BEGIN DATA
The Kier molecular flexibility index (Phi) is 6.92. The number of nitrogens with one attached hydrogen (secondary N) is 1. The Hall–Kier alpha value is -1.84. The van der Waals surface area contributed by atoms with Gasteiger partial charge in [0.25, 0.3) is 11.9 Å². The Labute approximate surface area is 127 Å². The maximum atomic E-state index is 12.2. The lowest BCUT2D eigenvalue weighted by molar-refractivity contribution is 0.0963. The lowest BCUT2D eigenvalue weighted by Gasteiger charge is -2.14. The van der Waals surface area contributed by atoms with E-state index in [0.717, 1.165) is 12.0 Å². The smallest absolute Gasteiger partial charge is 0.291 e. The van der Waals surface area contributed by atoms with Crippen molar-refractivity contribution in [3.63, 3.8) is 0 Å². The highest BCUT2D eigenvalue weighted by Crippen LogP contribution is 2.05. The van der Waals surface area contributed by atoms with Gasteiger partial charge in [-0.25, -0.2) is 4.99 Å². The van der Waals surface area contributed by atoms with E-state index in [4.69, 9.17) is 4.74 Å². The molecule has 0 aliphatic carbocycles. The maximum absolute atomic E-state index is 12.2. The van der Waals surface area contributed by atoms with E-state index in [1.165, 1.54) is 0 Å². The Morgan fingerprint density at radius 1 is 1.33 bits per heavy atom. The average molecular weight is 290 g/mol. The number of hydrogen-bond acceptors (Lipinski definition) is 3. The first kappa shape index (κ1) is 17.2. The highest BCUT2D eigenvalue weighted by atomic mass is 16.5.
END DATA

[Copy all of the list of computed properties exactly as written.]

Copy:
The Kier molecular flexibility index (Phi) is 6.92. The number of nitrogens with one attached hydrogen (secondary N) is 1. The Hall–Kier alpha value is -1.84. The van der Waals surface area contributed by atoms with Gasteiger partial charge in [0.25, 0.3) is 11.9 Å². The Labute approximate surface area is 127 Å². The maximum atomic E-state index is 12.2. The lowest BCUT2D eigenvalue weighted by molar-refractivity contribution is 0.0963. The lowest BCUT2D eigenvalue weighted by Gasteiger charge is -2.14. The van der Waals surface area contributed by atoms with E-state index in [0.717, 1.165) is 12.0 Å². The smallest absolute Gasteiger partial charge is 0.291 e. The van der Waals surface area contributed by atoms with Crippen molar-refractivity contribution in [3.63, 3.8) is 0 Å². The highest BCUT2D eigenvalue weighted by Crippen LogP contribution is 2.05. The van der Waals surface area contributed by atoms with Gasteiger partial charge in [-0.25, -0.2) is 4.99 Å². The van der Waals surface area contributed by atoms with E-state index in [4.69, 9.17) is 4.74 Å². The molecule has 0 aliphatic carbocycles. The maximum absolute atomic E-state index is 12.2. The van der Waals surface area contributed by atoms with E-state index in [1.165, 1.54) is 0 Å². The Morgan fingerprint density at radius 1 is 1.33 bits per heavy atom. The average molecular weight is 290 g/mol. The number of hydrogen-bond acceptors (Lipinski definition) is 3. The first kappa shape index (κ1) is 17.2. The highest BCUT2D eigenvalue weighted by atomic mass is 16.5.